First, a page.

Gideon. Admittedly the ‘least of these’ according to the book of Judges. According to Gideon himself, in fact (Judges 6:15).
Gideon sees himself as a very unpromising candidate.
But God has a way of choosing the unpromising, of finding potential in surprising places, of working his strength through apparent powerlessness.
We see this as Gideon summons followers to join his army against the Midianites – they were ‘called out to follow him’ (6.35).
After a brief and rather well known fleece fiasco, God then says something extraordinary.
There are too many.
Too many troops. Too many to ride out against the mighty Midianites. If you all go out, you’ll think it’s all down to you. You won’t see my hand leading you to victory. You’ll forget who it was who rescued you, who summoned you through Gideon – this ‘mighty man’ who was the least of his clan, a clan which was the least of his people. Less is more.
So the troops are told: Go home, if you’re afraid. A staggering 22,000 admit to their fear and return to their homes; 10, 000 remain.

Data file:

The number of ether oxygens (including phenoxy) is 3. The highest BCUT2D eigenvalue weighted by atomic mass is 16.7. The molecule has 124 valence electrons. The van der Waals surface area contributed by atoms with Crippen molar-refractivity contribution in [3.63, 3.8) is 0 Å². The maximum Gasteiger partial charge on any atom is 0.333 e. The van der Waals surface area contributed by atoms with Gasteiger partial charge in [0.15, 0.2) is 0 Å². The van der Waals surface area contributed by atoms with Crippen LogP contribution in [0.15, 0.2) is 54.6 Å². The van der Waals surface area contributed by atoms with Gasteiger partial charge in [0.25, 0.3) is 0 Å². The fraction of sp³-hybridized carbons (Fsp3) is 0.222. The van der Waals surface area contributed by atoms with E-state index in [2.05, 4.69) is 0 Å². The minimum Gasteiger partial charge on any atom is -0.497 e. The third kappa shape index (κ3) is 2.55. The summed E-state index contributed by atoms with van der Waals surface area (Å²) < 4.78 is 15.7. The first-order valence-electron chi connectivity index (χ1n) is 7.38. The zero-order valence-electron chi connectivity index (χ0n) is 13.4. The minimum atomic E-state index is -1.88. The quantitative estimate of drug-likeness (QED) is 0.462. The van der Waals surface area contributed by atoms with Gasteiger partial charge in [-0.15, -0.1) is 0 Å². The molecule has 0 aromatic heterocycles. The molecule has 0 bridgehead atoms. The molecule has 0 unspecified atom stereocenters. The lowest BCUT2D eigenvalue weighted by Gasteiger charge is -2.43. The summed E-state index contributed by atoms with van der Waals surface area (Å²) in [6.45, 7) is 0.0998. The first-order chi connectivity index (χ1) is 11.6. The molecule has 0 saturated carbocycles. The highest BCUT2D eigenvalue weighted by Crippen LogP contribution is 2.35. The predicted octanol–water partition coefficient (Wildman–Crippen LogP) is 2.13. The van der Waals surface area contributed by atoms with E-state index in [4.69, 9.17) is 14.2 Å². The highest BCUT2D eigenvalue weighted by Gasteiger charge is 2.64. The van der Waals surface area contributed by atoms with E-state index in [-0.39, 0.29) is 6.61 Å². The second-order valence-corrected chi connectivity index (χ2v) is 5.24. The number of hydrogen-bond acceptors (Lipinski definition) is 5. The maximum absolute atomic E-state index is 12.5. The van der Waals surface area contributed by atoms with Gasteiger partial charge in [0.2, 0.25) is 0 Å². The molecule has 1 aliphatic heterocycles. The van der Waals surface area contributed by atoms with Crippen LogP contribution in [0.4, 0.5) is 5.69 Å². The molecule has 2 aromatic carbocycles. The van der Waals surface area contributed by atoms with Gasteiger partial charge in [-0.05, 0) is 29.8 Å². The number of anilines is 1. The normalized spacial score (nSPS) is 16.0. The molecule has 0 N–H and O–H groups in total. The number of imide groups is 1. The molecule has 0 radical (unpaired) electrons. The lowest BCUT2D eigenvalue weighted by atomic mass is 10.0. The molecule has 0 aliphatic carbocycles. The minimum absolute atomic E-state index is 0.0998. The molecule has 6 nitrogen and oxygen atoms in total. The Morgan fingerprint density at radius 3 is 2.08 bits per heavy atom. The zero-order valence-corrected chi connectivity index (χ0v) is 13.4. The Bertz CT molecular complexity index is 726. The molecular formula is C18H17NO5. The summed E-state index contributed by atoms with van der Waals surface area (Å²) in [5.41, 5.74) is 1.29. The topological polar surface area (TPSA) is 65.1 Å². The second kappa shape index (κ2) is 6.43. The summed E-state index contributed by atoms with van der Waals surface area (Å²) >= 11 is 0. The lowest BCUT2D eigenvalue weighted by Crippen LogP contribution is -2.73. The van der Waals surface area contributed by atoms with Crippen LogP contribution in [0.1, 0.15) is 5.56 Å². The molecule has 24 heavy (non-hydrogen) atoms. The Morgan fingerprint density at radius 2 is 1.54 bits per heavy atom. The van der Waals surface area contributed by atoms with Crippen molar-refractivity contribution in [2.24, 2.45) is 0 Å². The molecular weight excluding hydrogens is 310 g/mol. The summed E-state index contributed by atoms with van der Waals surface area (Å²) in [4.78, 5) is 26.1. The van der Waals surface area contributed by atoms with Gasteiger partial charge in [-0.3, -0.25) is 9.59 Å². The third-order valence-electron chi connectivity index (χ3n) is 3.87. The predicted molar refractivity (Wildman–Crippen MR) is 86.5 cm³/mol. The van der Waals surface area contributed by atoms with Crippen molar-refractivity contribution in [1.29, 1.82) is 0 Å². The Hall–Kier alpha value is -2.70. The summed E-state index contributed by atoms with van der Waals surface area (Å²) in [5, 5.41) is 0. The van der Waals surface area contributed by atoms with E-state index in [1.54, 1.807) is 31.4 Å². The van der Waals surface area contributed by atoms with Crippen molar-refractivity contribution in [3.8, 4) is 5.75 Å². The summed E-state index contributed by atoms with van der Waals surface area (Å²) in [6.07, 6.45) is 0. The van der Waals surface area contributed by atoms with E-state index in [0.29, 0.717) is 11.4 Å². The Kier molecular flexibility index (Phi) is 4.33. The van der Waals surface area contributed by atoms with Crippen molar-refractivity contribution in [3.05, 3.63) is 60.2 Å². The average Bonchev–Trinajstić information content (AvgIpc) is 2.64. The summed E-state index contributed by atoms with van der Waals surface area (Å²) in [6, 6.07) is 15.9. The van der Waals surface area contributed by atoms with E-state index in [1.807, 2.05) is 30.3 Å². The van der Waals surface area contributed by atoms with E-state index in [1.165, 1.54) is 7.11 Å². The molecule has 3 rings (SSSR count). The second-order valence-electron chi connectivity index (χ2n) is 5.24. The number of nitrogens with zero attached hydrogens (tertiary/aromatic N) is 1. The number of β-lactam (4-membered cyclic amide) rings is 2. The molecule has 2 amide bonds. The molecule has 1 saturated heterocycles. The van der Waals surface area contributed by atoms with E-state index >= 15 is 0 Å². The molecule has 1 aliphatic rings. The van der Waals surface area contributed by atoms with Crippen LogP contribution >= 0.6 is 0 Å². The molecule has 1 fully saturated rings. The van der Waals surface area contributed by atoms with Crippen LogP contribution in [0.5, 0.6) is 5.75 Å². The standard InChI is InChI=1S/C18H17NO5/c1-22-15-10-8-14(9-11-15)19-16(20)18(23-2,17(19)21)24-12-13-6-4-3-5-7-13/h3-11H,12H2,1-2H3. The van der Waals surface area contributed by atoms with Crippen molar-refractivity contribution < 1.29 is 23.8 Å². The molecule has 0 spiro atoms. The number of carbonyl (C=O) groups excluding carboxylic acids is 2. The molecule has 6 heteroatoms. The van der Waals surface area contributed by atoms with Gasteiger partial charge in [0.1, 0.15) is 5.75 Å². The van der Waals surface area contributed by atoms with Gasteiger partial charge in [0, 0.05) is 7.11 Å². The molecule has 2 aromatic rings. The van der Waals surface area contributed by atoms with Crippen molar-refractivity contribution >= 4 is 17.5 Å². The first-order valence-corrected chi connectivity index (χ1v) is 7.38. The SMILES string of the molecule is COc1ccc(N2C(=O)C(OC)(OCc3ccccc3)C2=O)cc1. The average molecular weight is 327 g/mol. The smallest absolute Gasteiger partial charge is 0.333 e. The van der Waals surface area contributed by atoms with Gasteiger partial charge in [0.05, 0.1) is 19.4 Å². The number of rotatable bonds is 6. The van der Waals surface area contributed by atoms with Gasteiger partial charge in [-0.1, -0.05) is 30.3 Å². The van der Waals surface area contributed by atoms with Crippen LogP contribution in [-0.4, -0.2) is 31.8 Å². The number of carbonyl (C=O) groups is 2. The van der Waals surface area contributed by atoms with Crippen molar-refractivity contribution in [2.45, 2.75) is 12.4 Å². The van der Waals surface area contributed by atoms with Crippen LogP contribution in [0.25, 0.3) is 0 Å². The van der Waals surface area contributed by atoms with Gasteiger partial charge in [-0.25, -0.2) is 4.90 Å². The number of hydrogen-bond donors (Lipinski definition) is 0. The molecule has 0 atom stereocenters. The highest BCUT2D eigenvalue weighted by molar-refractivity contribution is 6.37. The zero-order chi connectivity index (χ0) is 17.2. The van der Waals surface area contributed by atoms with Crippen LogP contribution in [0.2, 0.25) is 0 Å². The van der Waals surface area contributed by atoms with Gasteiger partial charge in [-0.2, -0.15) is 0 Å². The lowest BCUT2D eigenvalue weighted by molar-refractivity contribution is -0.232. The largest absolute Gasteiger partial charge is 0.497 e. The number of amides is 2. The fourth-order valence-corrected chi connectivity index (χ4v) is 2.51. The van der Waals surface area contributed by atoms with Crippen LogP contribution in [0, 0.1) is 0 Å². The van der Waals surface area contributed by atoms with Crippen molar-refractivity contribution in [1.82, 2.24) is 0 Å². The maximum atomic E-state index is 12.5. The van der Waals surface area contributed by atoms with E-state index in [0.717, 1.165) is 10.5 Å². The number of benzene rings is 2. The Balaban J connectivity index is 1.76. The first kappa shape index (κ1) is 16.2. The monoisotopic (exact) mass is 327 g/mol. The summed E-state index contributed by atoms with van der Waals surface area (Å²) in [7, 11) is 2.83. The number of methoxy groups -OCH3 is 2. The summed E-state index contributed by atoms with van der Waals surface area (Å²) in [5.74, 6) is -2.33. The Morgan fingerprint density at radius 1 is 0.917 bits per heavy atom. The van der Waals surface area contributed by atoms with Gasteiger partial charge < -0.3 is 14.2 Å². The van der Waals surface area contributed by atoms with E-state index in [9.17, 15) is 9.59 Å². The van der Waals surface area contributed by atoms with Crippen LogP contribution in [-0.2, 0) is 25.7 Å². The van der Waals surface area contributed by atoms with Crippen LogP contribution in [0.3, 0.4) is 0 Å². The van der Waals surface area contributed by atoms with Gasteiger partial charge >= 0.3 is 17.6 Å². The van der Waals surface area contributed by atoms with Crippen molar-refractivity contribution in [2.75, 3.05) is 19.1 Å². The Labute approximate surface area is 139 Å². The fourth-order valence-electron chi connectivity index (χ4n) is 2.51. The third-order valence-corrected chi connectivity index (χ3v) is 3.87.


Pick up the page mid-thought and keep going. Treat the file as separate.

All fine? No. There are still too many.
So a rather strange scenario ensues. The army is chosen by the way they choose to drink – kneeling down and cupping water in their palms or lapping direct from the stream. Those that lap are far less than those who slurp from their cupped hands. And it’s those that are chosen to stay – the 300 hundred that lapped, throwing dignity to the wind and sprawling uncomfortably on the river bank.
Of the 32,000 that came to follow Gideon, only 300 marched to battle – victorious battle because God – Yahweh, the God of their ancestors, was on their side.
Less is more. Less is more because God is with them. Less is more because God often uses the least, the scrawny, the unpopular.
In a world where we value so much on ratings and rankings, followers and fans, what space is there for ‘less is more’? Perhaps it’s a bit of leap from oppressed Israelites struggling against Midian, but I do wonder – are we consumed by the more? Collecting more followers rather than seeking God and knowing his power in our small lives? Are we obsessed with a new kind of power – more subtle than before – the power of influence and popularity in all our new and exciting digital worlds?
God chooses the weak to shame the strong, the foolish to shame the wise. When we’re tempted to make our voices more and more strident, let’s not forget this. Let’s not forget to listen for the whispers of the Spirit within, to be happy to slide into the background because we want God to be the famous one. Not us.
Let’s not try and fight or live with our own resources, but live to glorify God.
For with God, less is more.